The ion-exchange process has been used effectively in the field of waste disposal. The use of continuous ion exchange and resin regeneration systems has further improved the economic feasibility of the applications over the fixed-bed systems. One of the reported  special npnHvl^ HI
applications of the ion-exchange resins has been the removal of ABS by the use of a Type II porous anion exchanger that is a strong base and depends on a chloride cycle. This resin system is regenerated by removing a great part of the ABS absorbed on the resin beads with the help of a mixture of hydrocarbons (HC) and acetone. Other organic pollutants can also be removed by ion-exchange resins, and the main problem is whether the organic material can be eluted from the resin using normal regeneration or whether it is economically advisable to simply discard the used resin. Wang and Wood  and Wang [51,52,66] successfully used the ion-exchange process for the removal of cationic surfactant from water.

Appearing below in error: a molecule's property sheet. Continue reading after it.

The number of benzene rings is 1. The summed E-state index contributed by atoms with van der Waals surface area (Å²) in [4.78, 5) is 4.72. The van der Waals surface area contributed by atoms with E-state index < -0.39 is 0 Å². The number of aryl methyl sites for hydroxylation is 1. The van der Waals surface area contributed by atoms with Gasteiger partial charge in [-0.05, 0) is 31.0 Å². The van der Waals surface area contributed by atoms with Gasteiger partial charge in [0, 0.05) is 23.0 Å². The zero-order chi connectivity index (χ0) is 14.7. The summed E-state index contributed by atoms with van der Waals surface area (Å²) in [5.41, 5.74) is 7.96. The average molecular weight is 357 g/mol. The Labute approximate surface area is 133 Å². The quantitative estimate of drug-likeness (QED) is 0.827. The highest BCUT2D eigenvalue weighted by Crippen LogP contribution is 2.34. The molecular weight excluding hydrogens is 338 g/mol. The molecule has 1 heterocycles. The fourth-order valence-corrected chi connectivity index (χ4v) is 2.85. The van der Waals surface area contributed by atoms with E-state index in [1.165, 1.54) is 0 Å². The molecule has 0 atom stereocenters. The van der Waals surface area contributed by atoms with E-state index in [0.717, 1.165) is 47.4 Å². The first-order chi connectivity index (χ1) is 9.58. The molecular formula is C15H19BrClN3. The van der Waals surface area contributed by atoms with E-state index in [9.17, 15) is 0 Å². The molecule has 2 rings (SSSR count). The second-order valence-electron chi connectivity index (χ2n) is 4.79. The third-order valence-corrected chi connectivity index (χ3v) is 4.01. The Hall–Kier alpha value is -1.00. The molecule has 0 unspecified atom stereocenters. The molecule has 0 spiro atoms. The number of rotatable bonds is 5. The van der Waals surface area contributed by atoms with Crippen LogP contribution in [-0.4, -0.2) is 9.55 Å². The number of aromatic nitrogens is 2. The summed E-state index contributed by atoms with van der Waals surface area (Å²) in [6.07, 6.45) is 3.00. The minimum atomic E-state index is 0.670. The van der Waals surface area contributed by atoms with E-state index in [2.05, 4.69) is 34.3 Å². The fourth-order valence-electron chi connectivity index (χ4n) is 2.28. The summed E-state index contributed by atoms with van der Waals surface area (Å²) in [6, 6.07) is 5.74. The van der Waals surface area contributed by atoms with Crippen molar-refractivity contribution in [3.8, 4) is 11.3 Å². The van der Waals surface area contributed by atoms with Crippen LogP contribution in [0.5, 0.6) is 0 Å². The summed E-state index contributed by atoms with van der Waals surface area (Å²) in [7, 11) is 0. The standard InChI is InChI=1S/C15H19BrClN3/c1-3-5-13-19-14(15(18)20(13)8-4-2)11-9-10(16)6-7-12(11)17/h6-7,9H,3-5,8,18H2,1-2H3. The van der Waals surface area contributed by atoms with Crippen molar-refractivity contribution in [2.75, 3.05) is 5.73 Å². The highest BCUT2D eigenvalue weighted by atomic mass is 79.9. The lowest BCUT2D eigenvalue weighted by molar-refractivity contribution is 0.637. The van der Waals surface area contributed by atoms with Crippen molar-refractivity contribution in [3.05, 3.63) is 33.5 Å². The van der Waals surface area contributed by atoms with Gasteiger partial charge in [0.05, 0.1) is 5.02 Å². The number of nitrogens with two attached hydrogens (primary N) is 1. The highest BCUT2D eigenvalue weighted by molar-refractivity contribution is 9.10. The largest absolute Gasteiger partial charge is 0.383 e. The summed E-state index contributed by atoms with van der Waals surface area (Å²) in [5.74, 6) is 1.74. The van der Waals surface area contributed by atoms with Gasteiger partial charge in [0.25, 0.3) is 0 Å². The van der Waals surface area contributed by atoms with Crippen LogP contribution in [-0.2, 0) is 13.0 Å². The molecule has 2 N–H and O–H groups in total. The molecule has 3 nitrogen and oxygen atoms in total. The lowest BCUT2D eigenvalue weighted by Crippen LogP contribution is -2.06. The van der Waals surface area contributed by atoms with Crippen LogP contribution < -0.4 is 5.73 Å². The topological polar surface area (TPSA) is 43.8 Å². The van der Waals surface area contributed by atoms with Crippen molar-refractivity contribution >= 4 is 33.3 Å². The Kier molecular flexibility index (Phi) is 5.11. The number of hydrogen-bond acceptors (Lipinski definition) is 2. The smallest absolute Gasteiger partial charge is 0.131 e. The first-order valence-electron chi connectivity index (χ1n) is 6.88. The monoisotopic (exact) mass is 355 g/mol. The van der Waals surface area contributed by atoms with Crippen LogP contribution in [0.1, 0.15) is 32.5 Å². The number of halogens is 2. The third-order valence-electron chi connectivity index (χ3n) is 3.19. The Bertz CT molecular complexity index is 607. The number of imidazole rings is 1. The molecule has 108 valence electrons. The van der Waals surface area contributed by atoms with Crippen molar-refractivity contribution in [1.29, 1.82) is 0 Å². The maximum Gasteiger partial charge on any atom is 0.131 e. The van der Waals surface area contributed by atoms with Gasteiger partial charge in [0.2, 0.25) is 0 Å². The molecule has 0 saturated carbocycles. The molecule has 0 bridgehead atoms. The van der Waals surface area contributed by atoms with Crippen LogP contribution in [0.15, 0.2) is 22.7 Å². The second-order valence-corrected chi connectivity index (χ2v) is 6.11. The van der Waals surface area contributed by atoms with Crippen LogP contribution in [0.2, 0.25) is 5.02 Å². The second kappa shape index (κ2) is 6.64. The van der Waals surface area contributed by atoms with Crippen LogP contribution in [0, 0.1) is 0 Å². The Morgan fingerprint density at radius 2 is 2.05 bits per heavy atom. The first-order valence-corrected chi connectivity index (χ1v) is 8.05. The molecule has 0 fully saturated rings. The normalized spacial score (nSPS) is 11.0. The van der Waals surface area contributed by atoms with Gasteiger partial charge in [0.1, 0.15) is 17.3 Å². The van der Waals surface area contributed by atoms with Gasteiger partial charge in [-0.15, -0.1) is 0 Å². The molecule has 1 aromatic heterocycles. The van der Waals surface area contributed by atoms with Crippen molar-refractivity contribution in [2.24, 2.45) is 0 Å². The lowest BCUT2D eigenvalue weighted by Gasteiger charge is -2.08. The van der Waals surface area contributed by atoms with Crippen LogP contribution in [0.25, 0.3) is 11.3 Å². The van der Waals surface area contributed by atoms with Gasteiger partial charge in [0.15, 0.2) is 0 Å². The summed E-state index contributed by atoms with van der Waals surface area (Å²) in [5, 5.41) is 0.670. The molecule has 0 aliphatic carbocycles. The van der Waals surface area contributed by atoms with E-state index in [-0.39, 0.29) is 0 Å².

The separation of ionic from nonionic substances can be effected by the use of ion exclusion . Ion exchange can be used to purify glycerine for the final product of chemically pure glycerine and reduce losses to waste, but the concentration of dissolved ionizable solids or salts (ash) largely impacts on the overall operating costs. Economically, when the crude or sweet water contains under 1.5% ash, straight ion exchange using a cation and anion mixed bed can be used, whereas for higher percentages of dissolved solids, it is economically feasible to follow the ion exchange with an ion-exclusion system. For instance, waste streams containing 0.2-0.5% ash and 3-5% glycerine may be economically treated by straight ion exchange, while waste streams containing 5-10% ash and 3-5% glycerine have to be treated by the combined ion-exchange and ion-exclusion processes.
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